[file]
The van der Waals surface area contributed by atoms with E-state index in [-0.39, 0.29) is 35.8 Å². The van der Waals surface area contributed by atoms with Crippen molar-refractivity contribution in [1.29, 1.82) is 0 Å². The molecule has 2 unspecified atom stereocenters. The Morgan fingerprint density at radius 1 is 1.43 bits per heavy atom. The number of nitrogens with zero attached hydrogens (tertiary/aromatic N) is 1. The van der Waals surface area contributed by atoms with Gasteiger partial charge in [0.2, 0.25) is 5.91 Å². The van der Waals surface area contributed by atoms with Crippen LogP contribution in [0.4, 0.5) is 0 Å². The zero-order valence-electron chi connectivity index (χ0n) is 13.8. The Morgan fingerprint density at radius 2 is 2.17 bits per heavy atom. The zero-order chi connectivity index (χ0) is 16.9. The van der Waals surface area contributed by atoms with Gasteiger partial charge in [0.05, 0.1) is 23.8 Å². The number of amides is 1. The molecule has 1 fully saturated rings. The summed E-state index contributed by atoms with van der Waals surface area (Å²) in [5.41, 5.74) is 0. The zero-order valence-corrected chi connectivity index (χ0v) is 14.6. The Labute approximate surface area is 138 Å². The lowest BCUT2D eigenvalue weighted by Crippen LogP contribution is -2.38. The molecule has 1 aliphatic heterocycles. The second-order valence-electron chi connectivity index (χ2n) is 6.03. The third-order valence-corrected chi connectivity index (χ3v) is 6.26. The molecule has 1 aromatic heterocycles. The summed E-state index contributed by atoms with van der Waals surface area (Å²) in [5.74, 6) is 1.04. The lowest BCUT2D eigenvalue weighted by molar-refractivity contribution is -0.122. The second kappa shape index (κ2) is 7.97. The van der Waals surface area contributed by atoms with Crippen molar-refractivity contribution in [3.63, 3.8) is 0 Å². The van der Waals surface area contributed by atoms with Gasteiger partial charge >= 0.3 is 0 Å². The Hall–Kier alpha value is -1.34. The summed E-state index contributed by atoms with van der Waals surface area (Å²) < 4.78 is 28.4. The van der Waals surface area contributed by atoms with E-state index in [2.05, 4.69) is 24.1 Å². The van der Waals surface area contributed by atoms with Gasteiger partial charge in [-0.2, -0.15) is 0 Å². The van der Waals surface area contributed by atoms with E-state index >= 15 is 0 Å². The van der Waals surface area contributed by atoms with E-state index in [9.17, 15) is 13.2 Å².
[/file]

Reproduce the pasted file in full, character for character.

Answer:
The van der Waals surface area contributed by atoms with E-state index in [-0.39, 0.29) is 35.8 Å². The van der Waals surface area contributed by atoms with Crippen molar-refractivity contribution in [1.29, 1.82) is 0 Å². The molecule has 2 unspecified atom stereocenters. The Morgan fingerprint density at radius 1 is 1.43 bits per heavy atom. The number of nitrogens with zero attached hydrogens (tertiary/aromatic N) is 1. The van der Waals surface area contributed by atoms with Gasteiger partial charge in [0.2, 0.25) is 5.91 Å². The van der Waals surface area contributed by atoms with Crippen LogP contribution in [0.4, 0.5) is 0 Å². The zero-order valence-electron chi connectivity index (χ0n) is 13.8. The Morgan fingerprint density at radius 2 is 2.17 bits per heavy atom. The zero-order chi connectivity index (χ0) is 16.9. The van der Waals surface area contributed by atoms with Gasteiger partial charge in [0.05, 0.1) is 23.8 Å². The number of amides is 1. The molecule has 1 fully saturated rings. The summed E-state index contributed by atoms with van der Waals surface area (Å²) in [5.41, 5.74) is 0. The zero-order valence-corrected chi connectivity index (χ0v) is 14.6. The Labute approximate surface area is 138 Å². The lowest BCUT2D eigenvalue weighted by Crippen LogP contribution is -2.38. The molecule has 1 aliphatic heterocycles. The second-order valence-electron chi connectivity index (χ2n) is 6.03. The third-order valence-corrected chi connectivity index (χ3v) is 6.26. The molecule has 1 aromatic heterocycles. The summed E-state index contributed by atoms with van der Waals surface area (Å²) in [5.74, 6) is 1.04. The lowest BCUT2D eigenvalue weighted by molar-refractivity contribution is -0.122. The second kappa shape index (κ2) is 7.97. The van der Waals surface area contributed by atoms with Crippen molar-refractivity contribution in [3.63, 3.8) is 0 Å². The van der Waals surface area contributed by atoms with Gasteiger partial charge >= 0.3 is 0 Å². The Hall–Kier alpha value is -1.34. The summed E-state index contributed by atoms with van der Waals surface area (Å²) < 4.78 is 28.4. The van der Waals surface area contributed by atoms with E-state index in [2.05, 4.69) is 24.1 Å². The van der Waals surface area contributed by atoms with Gasteiger partial charge in [-0.2, -0.15) is 0 Å². The van der Waals surface area contributed by atoms with E-state index >= 15 is 0 Å². The van der Waals surface area contributed by atoms with E-state index in [9.17, 15) is 13.2 Å².